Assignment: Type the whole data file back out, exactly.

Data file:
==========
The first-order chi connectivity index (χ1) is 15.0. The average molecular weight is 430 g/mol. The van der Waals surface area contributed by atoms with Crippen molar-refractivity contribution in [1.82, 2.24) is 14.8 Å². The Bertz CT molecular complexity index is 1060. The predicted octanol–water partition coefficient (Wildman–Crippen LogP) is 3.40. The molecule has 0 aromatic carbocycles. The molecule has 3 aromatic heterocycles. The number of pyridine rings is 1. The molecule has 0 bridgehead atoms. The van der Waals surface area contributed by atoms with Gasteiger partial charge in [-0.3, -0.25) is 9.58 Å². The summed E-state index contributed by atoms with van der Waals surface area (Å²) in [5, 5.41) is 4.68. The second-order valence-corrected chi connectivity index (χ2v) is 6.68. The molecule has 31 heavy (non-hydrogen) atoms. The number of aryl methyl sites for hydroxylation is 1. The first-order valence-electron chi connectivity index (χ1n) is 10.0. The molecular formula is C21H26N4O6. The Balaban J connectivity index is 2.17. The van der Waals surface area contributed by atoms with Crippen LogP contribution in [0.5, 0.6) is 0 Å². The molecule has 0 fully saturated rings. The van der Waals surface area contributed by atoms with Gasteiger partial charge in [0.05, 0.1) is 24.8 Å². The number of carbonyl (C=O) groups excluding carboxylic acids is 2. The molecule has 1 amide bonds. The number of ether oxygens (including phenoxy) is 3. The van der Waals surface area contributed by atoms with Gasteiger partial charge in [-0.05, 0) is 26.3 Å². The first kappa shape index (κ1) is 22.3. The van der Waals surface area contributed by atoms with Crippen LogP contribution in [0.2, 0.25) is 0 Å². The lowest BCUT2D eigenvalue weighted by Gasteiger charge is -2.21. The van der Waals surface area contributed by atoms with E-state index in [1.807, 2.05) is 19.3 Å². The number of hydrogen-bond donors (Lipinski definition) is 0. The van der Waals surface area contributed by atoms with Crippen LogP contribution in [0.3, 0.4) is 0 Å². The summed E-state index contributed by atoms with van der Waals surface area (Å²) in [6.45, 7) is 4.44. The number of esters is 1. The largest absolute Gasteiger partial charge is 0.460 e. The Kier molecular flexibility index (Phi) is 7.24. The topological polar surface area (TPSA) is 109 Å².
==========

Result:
The first-order chi connectivity index (χ1) is 15.0. The average molecular weight is 430 g/mol. The van der Waals surface area contributed by atoms with Crippen molar-refractivity contribution in [1.82, 2.24) is 14.8 Å². The Bertz CT molecular complexity index is 1060. The predicted octanol–water partition coefficient (Wildman–Crippen LogP) is 3.40. The molecule has 0 aromatic carbocycles. The molecule has 3 aromatic heterocycles. The number of pyridine rings is 1. The molecule has 0 bridgehead atoms. The van der Waals surface area contributed by atoms with Gasteiger partial charge in [-0.3, -0.25) is 9.58 Å². The summed E-state index contributed by atoms with van der Waals surface area (Å²) in [5, 5.41) is 4.68. The second-order valence-corrected chi connectivity index (χ2v) is 6.68. The molecule has 31 heavy (non-hydrogen) atoms. The number of aryl methyl sites for hydroxylation is 1. The first-order valence-electron chi connectivity index (χ1n) is 10.0. The molecular formula is C21H26N4O6. The Balaban J connectivity index is 2.17. The van der Waals surface area contributed by atoms with Crippen LogP contribution in [0.5, 0.6) is 0 Å². The molecule has 0 fully saturated rings. The van der Waals surface area contributed by atoms with Gasteiger partial charge in [0.05, 0.1) is 24.8 Å². The number of carbonyl (C=O) groups excluding carboxylic acids is 2. The molecule has 1 amide bonds. The number of ether oxygens (including phenoxy) is 3. The van der Waals surface area contributed by atoms with Gasteiger partial charge in [-0.05, 0) is 26.3 Å². The first kappa shape index (κ1) is 22.3. The van der Waals surface area contributed by atoms with Crippen LogP contribution in [0.2, 0.25) is 0 Å². The lowest BCUT2D eigenvalue weighted by Gasteiger charge is -2.21. The van der Waals surface area contributed by atoms with E-state index in [1.807, 2.05) is 19.3 Å². The number of hydrogen-bond donors (Lipinski definition) is 0. The van der Waals surface area contributed by atoms with Crippen LogP contribution in [0.3, 0.4) is 0 Å². The summed E-state index contributed by atoms with van der Waals surface area (Å²) in [6.45, 7) is 4.44. The number of esters is 1. The largest absolute Gasteiger partial charge is 0.460 e. The Kier molecular flexibility index (Phi) is 7.24. The topological polar surface area (TPSA) is 109 Å².